will conduct a disaster training exercise for volunteers based on the
    scenario that a 9.3 scale subduction zone earthquake has hit Seattle
    causing major infrastructure damage destroying bridges across Lake
    Washington, cutting power as well as disrupting cell phones and
    Internet service. The incident is complicated by a major storm that
    follows at night soon after the earthquake. The name of the training
    exercise is A Dark and Stormy Night.

    The drill will exercise the use of amateur radio to relay emergency
    messages when conventional systems are damaged or overloaded.  “This
    will be a great opportunity for volunteer amateur radio operators to
    train side-by-side with people in the neighborhoods who have organized
    Community Emergency Hubs for the purpose of sharing resources and
    helping each other in response to a disaster” said Assistant Director
    of Seattle ACS and exercise planner Jessica Coleman, “information
    needs to flow from city officials to the neighborhoods, and from the
    neighborhoods to the city.”

    This exercise titled A Dark and Stormy Night (Hashtag:
    #Darkandstormy2015) will test operations, procedures and equipment, and
    offer opportunities to learn as well as to get to know fellow
    volunteers.  Every May, Seattle ACS works together with Seattle’s
    Neighborhood Hubs to plan and conduct an exercise.  The hubs are
    located in various neighborhoods and are a gathering point for
    information and sharing of supplies and other resources.  See more
    about the hubs at http://seattleemergencyhubs.org/.   Practicing the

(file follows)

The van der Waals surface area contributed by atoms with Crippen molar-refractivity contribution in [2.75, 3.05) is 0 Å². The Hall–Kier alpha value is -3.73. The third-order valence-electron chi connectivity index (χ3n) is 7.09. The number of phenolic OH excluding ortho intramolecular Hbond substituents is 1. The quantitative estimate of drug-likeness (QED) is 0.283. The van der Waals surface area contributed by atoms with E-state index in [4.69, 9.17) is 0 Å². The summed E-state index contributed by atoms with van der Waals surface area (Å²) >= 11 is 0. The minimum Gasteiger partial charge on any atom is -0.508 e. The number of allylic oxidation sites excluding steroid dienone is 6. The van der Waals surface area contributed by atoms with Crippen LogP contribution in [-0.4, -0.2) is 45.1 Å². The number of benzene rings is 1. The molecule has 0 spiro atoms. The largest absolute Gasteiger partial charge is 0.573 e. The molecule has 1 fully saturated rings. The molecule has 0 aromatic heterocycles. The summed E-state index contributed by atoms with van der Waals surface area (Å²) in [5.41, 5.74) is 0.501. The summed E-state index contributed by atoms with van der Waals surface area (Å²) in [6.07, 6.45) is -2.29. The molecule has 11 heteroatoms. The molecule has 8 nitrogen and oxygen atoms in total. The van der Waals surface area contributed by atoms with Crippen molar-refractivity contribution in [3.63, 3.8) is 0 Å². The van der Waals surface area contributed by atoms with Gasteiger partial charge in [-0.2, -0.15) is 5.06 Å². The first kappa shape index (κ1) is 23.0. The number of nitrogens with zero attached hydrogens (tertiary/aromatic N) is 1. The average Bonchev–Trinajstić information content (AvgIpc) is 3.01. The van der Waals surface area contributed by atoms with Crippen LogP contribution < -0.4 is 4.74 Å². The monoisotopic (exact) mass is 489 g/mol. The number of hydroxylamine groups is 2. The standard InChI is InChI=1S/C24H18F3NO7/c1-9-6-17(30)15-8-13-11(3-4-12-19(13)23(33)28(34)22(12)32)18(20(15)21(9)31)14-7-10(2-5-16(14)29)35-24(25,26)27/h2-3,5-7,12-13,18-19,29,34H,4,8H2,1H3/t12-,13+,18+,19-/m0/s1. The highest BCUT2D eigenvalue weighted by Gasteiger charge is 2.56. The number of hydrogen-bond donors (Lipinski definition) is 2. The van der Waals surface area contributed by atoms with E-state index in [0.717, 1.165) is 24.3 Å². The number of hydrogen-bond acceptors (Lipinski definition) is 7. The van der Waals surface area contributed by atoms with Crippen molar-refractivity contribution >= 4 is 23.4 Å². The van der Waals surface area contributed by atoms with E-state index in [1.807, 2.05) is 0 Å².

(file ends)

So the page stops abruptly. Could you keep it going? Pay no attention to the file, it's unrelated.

exchange of critical information between the community and the Seattle
    Emergency Operations Center (EOC) is a primary objective of this drill.
     Coleman says, “The information can be where shelters are set up, or
    which neighborhoods need drinking water.  The exercise is called A Dark
    and Stormy Night because in this year’s scenario, the weather is also
    bad, and we are working at night.”

    “Ham Radio Operators,” as they are called, are licensed by the
    Federal Communications Commission (FCC) as Amateur Radio operators.
    Amateur radio has been around for over 100 years, and there are 700,000
    licensed hams in the United States, and many more across the world.
    Hams have a tradition of helping out in emergencies and disasters.
    Most of volunteers participating in this exercise are members of
    Seattle ACS or their neighborhood hub, and are ham radio operators.
    “In a disaster on this scale, ham radio may be one of the only means
    of communications that works,” said Coleman.  Hams use their own
    equipment, which are battery powered and can be easily carried and set
    up anywhere.  Coleman adds, “The reason we have exercises like this
    is to test the equipment, and to test our skills.  We have monthly
    training sessions to get our over 130 volunteers prepared, up to speed
    and ready for an exercise, or for emergencies.”  For the Dark and
    Stormy Night exercise, planners have developed a realistic scenario to
    use as the basis of the drill.  This scenario starts two days after the
    initial quake and includes aftershocks, and bad weather.

    The Seattle Hubs are a collection of volunteers in a neighborhood that
    collectively and individually prepare for emergencies and disasters.
    In a disaster, the hub sites will:
    •    Collect information on local situations, needs, and resources.
    •    Relay information between hub sites, and to and from the City of